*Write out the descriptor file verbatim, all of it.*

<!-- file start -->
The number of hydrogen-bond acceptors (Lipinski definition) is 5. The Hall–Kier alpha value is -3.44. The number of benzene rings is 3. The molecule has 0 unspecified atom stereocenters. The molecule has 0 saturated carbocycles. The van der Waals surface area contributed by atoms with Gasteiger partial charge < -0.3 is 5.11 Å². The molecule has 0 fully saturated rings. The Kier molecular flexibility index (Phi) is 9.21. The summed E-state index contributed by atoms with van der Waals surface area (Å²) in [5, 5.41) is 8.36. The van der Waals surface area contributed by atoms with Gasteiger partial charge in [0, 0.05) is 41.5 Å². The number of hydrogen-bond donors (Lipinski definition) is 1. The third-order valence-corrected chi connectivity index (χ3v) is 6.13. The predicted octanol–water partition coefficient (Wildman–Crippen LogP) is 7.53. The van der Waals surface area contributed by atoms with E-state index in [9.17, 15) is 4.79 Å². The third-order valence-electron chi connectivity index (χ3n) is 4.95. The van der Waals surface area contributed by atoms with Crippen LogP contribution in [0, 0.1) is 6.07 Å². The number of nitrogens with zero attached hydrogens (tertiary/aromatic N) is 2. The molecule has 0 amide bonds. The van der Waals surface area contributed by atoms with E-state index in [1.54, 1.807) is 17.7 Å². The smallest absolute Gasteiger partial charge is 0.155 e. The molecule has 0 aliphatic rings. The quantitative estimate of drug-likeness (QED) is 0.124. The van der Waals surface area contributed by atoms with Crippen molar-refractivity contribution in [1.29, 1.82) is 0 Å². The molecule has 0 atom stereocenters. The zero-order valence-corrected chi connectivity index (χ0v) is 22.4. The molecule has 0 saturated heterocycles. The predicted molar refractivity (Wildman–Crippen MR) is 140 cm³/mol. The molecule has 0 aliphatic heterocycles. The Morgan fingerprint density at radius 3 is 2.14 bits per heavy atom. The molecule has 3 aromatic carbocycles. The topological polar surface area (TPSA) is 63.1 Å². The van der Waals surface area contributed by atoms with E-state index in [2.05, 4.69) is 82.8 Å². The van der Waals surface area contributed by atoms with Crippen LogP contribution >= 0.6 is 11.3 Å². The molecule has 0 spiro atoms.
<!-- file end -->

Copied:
The number of hydrogen-bond acceptors (Lipinski definition) is 5. The Hall–Kier alpha value is -3.44. The number of benzene rings is 3. The molecule has 0 unspecified atom stereocenters. The molecule has 0 saturated carbocycles. The van der Waals surface area contributed by atoms with Gasteiger partial charge < -0.3 is 5.11 Å². The molecule has 0 fully saturated rings. The Kier molecular flexibility index (Phi) is 9.21. The summed E-state index contributed by atoms with van der Waals surface area (Å²) in [5, 5.41) is 8.36. The van der Waals surface area contributed by atoms with Gasteiger partial charge in [0, 0.05) is 41.5 Å². The number of hydrogen-bond donors (Lipinski definition) is 1. The third-order valence-corrected chi connectivity index (χ3v) is 6.13. The predicted octanol–water partition coefficient (Wildman–Crippen LogP) is 7.53. The van der Waals surface area contributed by atoms with E-state index in [9.17, 15) is 4.79 Å². The third-order valence-electron chi connectivity index (χ3n) is 4.95. The van der Waals surface area contributed by atoms with Crippen LogP contribution in [0, 0.1) is 6.07 Å². The number of nitrogens with zero attached hydrogens (tertiary/aromatic N) is 2. The molecule has 0 amide bonds. The van der Waals surface area contributed by atoms with E-state index in [1.54, 1.807) is 17.7 Å². The smallest absolute Gasteiger partial charge is 0.155 e. The molecule has 0 aliphatic rings. The quantitative estimate of drug-likeness (QED) is 0.124. The van der Waals surface area contributed by atoms with Crippen molar-refractivity contribution in [1.29, 1.82) is 0 Å². The molecule has 0 atom stereocenters. The zero-order valence-corrected chi connectivity index (χ0v) is 22.4. The molecule has 0 saturated heterocycles. The predicted molar refractivity (Wildman–Crippen MR) is 140 cm³/mol. The molecule has 0 aliphatic heterocycles. The Morgan fingerprint density at radius 3 is 2.14 bits per heavy atom. The molecule has 3 aromatic carbocycles. The topological polar surface area (TPSA) is 63.1 Å². The van der Waals surface area contributed by atoms with E-state index in [2.05, 4.69) is 82.8 Å². The van der Waals surface area contributed by atoms with Crippen LogP contribution >= 0.6 is 11.3 Å². The molecule has 0 spiro atoms.